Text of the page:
The Sixth and Seventh Books of Moses

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An American edition of "The Sixth and Seventh Books of Moses," published by L.W. DeLaurence, Chicago, 1905

"The Sixth and Seventh Books of Moses or The Wonderful Magical and Spirit Arts of Moses and Aaron" was allegedly written by the most famous Jewish spiritual figure, Moses, the author of the first five books of the Bible. The text is said to be a continuation of what Moses wrote in the Blble, but scholars have shown it to be an 18th century grimoire from Germany that draws heavily on the 13th century Jewish grimoire called Sefer Raziel (Book of Raziel) to which has been added scattered Christian passages, as well as references to Christian religious figures.

The Sixth Book is composed of an introduction and seven chapters — each discussing one of seven different and powerful, magical seals. Each seal is accompanied by an incantation. The Seventh Book is similar in its composition and has twelve seals, called “tables.” These tables are also accompanied by prayers or spells. Contained within the pages are various magical names of YHWH and the angels, astrological knowledge, magical cures, amulets, Psalmic magic, information and knowledge about necromancy, control over the weather, and instructions and formulae to perform the miracles of the Old Testament.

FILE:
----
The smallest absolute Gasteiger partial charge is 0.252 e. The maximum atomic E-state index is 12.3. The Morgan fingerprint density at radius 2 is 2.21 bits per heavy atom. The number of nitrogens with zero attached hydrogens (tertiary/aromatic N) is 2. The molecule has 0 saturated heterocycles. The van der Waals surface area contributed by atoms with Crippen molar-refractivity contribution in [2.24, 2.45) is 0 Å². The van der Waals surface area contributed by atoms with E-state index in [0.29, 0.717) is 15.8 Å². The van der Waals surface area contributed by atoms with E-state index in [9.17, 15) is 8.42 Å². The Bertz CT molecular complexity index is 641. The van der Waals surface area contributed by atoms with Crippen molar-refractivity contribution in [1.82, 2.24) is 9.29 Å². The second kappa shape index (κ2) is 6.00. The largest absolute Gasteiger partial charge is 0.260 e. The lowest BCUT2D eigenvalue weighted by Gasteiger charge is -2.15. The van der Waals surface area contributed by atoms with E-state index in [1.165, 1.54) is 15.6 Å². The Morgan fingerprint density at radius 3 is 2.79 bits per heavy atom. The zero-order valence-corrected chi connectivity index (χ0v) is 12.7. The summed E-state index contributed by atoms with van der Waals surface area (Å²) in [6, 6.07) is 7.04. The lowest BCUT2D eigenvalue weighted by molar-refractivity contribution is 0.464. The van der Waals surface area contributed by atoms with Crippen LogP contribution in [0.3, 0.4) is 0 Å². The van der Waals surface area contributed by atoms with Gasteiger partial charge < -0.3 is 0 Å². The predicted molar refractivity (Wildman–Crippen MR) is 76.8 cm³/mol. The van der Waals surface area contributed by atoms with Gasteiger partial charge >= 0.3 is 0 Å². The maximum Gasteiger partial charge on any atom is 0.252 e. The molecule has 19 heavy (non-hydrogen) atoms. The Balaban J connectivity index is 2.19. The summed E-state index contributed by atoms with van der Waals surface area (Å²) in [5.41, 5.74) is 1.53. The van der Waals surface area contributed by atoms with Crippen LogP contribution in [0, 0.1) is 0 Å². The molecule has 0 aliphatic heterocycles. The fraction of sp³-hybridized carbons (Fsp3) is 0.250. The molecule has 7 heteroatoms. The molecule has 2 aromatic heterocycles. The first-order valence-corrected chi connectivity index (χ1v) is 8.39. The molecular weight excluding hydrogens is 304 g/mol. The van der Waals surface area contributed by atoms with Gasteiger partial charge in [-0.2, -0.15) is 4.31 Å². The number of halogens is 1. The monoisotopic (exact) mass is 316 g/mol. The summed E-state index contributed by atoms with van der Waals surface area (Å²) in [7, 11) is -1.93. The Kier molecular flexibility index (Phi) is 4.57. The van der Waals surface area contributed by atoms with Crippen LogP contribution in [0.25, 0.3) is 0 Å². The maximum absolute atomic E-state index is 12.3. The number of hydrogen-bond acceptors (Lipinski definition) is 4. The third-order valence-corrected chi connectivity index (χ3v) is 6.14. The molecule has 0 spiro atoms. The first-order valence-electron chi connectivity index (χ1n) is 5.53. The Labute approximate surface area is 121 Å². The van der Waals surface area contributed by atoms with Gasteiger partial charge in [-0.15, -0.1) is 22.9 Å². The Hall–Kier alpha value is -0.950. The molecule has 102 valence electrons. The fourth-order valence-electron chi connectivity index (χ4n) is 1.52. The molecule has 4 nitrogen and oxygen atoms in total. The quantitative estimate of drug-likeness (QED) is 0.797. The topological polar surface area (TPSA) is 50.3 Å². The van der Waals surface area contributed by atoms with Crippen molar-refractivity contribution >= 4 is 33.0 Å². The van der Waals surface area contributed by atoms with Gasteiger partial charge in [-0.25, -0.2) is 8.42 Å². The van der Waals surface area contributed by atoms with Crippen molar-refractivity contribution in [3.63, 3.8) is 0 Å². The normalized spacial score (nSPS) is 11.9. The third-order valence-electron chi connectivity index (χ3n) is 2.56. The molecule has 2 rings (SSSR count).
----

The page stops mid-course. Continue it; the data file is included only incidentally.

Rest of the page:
Ostensibly a work of Jewish magic, the text became fundamental to the practices of African-American rootwork and conjure, especially as practitioners developed cross-cultural interests during the 19th century, after Emancipation, and onward to the present day. By the 1920s, the Seals of Moses were incorporated into Spiritualist Church services and were sold in printed sheets designed to be cut apart for use in hoodoo candle spells and included as talismanic amulets in jar and bottle spells and mojo hands. During this same time period, the book also entered into the practice of Appalachian and Pennsylvania Dutch folk magic.

In 1945, a purported sequel to "The Sixth and Seventh Books of Moses" was published under the title "The Mystery of the Long Lost 8th, 9th, and 10th Books of Moses," which brought more of the Jewish grimoire tradition into the African-American rootwork community.

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